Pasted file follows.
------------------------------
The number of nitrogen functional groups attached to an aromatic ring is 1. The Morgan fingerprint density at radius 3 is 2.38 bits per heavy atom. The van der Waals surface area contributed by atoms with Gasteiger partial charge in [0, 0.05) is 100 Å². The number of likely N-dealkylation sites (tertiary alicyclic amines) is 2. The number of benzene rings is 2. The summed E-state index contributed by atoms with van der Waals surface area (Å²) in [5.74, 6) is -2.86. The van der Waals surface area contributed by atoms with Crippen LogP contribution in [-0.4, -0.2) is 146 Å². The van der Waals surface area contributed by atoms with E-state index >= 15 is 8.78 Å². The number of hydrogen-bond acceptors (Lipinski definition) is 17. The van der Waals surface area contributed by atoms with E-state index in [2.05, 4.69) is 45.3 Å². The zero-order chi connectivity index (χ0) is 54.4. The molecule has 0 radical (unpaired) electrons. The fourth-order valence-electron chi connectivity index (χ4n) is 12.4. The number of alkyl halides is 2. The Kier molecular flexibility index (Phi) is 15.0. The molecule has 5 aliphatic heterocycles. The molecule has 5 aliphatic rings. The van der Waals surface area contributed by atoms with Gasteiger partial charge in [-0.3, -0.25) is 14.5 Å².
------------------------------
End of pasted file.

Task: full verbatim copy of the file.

The number of nitrogen functional groups attached to an aromatic ring is 1. The Morgan fingerprint density at radius 3 is 2.38 bits per heavy atom. The van der Waals surface area contributed by atoms with Gasteiger partial charge in [0, 0.05) is 100 Å². The number of likely N-dealkylation sites (tertiary alicyclic amines) is 2. The number of benzene rings is 2. The summed E-state index contributed by atoms with van der Waals surface area (Å²) in [5.74, 6) is -2.86. The van der Waals surface area contributed by atoms with Crippen LogP contribution in [-0.4, -0.2) is 146 Å². The van der Waals surface area contributed by atoms with E-state index >= 15 is 8.78 Å². The number of hydrogen-bond acceptors (Lipinski definition) is 17. The van der Waals surface area contributed by atoms with E-state index in [2.05, 4.69) is 45.3 Å². The zero-order chi connectivity index (χ0) is 54.4. The molecule has 0 radical (unpaired) electrons. The fourth-order valence-electron chi connectivity index (χ4n) is 12.4. The number of alkyl halides is 2. The Kier molecular flexibility index (Phi) is 15.0. The molecule has 5 aliphatic heterocycles. The molecule has 5 aliphatic rings. The van der Waals surface area contributed by atoms with Gasteiger partial charge in [-0.3, -0.25) is 14.5 Å².